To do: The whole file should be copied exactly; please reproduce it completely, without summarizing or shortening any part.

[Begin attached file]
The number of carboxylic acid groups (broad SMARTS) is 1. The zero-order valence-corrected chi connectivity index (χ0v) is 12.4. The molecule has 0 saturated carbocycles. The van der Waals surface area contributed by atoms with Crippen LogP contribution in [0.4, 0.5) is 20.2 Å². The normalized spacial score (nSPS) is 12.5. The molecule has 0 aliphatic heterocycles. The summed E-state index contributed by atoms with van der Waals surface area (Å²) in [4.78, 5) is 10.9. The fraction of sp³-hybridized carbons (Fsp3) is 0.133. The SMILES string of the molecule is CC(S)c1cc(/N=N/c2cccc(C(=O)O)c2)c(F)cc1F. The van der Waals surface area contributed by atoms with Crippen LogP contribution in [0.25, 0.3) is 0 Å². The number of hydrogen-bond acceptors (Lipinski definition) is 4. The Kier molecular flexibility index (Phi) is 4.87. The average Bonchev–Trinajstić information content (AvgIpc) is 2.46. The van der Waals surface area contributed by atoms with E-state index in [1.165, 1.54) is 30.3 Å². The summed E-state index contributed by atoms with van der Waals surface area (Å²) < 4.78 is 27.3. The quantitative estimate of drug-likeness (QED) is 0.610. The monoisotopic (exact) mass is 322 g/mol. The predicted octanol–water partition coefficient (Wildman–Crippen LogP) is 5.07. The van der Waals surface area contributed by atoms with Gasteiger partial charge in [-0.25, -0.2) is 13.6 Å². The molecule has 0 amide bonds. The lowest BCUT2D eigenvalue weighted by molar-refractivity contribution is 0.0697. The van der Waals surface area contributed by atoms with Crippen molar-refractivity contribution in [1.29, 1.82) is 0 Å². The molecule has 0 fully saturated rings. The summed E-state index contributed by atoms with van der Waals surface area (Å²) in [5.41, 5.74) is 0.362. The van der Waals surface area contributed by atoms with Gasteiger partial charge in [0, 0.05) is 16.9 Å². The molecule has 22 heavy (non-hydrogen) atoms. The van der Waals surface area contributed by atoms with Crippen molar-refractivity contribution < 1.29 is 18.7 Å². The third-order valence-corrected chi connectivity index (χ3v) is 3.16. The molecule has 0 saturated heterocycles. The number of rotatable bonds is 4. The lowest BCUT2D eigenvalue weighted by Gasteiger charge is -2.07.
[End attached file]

The number of carboxylic acid groups (broad SMARTS) is 1. The zero-order valence-corrected chi connectivity index (χ0v) is 12.4. The molecule has 0 saturated carbocycles. The van der Waals surface area contributed by atoms with Crippen LogP contribution in [0.4, 0.5) is 20.2 Å². The normalized spacial score (nSPS) is 12.5. The molecule has 0 aliphatic heterocycles. The summed E-state index contributed by atoms with van der Waals surface area (Å²) in [4.78, 5) is 10.9. The fraction of sp³-hybridized carbons (Fsp3) is 0.133. The SMILES string of the molecule is CC(S)c1cc(/N=N/c2cccc(C(=O)O)c2)c(F)cc1F. The van der Waals surface area contributed by atoms with Crippen LogP contribution in [0.25, 0.3) is 0 Å². The number of hydrogen-bond acceptors (Lipinski definition) is 4. The Kier molecular flexibility index (Phi) is 4.87. The average Bonchev–Trinajstić information content (AvgIpc) is 2.46. The van der Waals surface area contributed by atoms with E-state index in [1.165, 1.54) is 30.3 Å². The summed E-state index contributed by atoms with van der Waals surface area (Å²) < 4.78 is 27.3. The quantitative estimate of drug-likeness (QED) is 0.610. The monoisotopic (exact) mass is 322 g/mol. The predicted octanol–water partition coefficient (Wildman–Crippen LogP) is 5.07. The van der Waals surface area contributed by atoms with Gasteiger partial charge in [-0.25, -0.2) is 13.6 Å². The molecule has 0 amide bonds. The lowest BCUT2D eigenvalue weighted by molar-refractivity contribution is 0.0697. The van der Waals surface area contributed by atoms with Crippen molar-refractivity contribution in [1.29, 1.82) is 0 Å². The molecule has 0 fully saturated rings. The summed E-state index contributed by atoms with van der Waals surface area (Å²) in [5.41, 5.74) is 0.362. The van der Waals surface area contributed by atoms with Gasteiger partial charge in [0, 0.05) is 16.9 Å². The molecule has 22 heavy (non-hydrogen) atoms. The van der Waals surface area contributed by atoms with Crippen molar-refractivity contribution < 1.29 is 18.7 Å². The third-order valence-corrected chi connectivity index (χ3v) is 3.16. The molecule has 0 saturated heterocycles. The number of rotatable bonds is 4. The lowest BCUT2D eigenvalue weighted by Gasteiger charge is -2.07.